Moving planes to Shaw Field in 1941

By SAMMY WAY
Posted 7/15/18

Reflections remembers the trans-continental flight of the BT 13-A training aircraft. These planes were used to train young cadets the principles of flight at the new flight school in Sumter. Shaw Field's acquisition of trainer aircraft remains one …

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Moving planes to Shaw Field in 1941

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Reflections remembers the trans-continental flight of the BT 13-A training aircraft. These planes were used to train young cadets the principles of flight at the new flight school in Sumter. Shaw Field's acquisition of trainer aircraft remains one of the most intriguing segments of base history. The information and photos were provided by The Sumter Item archives and High Pitch magazine produced by the Shaw Cadets.

"Maj. B. M. Hovey Jr., commanding officer, Maj. Daniel Cooper and Maj. James W. Gurr allowed information concerning the transfer of the BT 13-A aircraft from California to Shaw Field made available to the general public. These officers departed from Columbia aboard a Delta Airline plane, arriving in Dallas at twelve o'clock midnight. There they flew aboard an American Airline sleeper plane, scheduled to reach Los Angeles at 7:45 a.m. the next morning. Upon arrival they proceeded immediately to the Vultee Aircraft factory and received delivery of two basic trainer planes, first of 45 in the initial order for use in flight training at Shaw Field. Fly-away delivery of this kind was a customary practice utilized by the Army Air Corps."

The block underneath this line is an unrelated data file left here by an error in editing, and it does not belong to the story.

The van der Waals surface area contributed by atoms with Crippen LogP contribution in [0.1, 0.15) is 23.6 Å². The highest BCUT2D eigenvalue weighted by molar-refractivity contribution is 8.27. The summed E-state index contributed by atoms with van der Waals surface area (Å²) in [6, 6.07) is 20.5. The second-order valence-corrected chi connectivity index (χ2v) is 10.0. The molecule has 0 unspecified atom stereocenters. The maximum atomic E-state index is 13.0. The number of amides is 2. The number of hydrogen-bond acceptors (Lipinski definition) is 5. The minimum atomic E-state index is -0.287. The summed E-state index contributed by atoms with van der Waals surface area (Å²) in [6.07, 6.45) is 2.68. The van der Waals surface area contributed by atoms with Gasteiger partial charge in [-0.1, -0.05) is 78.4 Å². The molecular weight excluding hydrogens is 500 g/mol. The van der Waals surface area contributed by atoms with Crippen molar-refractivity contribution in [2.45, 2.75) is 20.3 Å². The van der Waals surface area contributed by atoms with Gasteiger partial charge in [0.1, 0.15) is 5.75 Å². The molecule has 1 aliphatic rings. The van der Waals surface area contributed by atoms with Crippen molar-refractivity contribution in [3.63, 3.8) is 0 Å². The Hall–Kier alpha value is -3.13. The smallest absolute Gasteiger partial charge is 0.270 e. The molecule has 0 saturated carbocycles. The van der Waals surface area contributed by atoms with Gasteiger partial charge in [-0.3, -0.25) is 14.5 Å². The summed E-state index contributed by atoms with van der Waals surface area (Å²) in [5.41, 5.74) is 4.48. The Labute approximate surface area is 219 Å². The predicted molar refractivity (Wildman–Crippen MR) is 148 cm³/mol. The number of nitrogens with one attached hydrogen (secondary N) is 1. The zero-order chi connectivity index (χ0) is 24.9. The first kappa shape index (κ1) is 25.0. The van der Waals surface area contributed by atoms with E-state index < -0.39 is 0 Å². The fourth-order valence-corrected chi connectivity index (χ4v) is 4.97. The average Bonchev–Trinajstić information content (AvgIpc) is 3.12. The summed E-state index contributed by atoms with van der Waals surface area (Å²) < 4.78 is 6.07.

"Maj. Cooper and Maj. Gurr planned to leave at once upon receipt of the new planes, which they flew on the eastbound trip. It was the policy of the Army not to allow new aircraft to be flown at night or in bad weather until delivered at the ultimate destination. Accordingly, night stops are planned, at Tuscon, Arizona and Barksdale Field, Louisiana, with arrival at Shaw Field expected on the evening of the third day."

"Maj. Cooper, executive officer, and Maj. Gurr, director of training, were among the five flying officers stationed at Shaw Field, both were experienced pilots with many years flying to their credit in all sections of the continent. The planes obtained were the initial ones in a series of forty-five, and it is believed that subsequent deliveries were handled by ferry pilots not connected with Shaw Field, so that the full attention of the officers there was directed towards the activation of the flying school."

"The runways at Shaw Field were complete, allowing planes to be delivered directly and operated from the field at all times. In the near future several flying instructors arrived, in advance of the cadets, so that they could familiarize themselves with the planes and equipment, as well as, the program of training. The school was scheduled to be in operation by the early part of December 1941."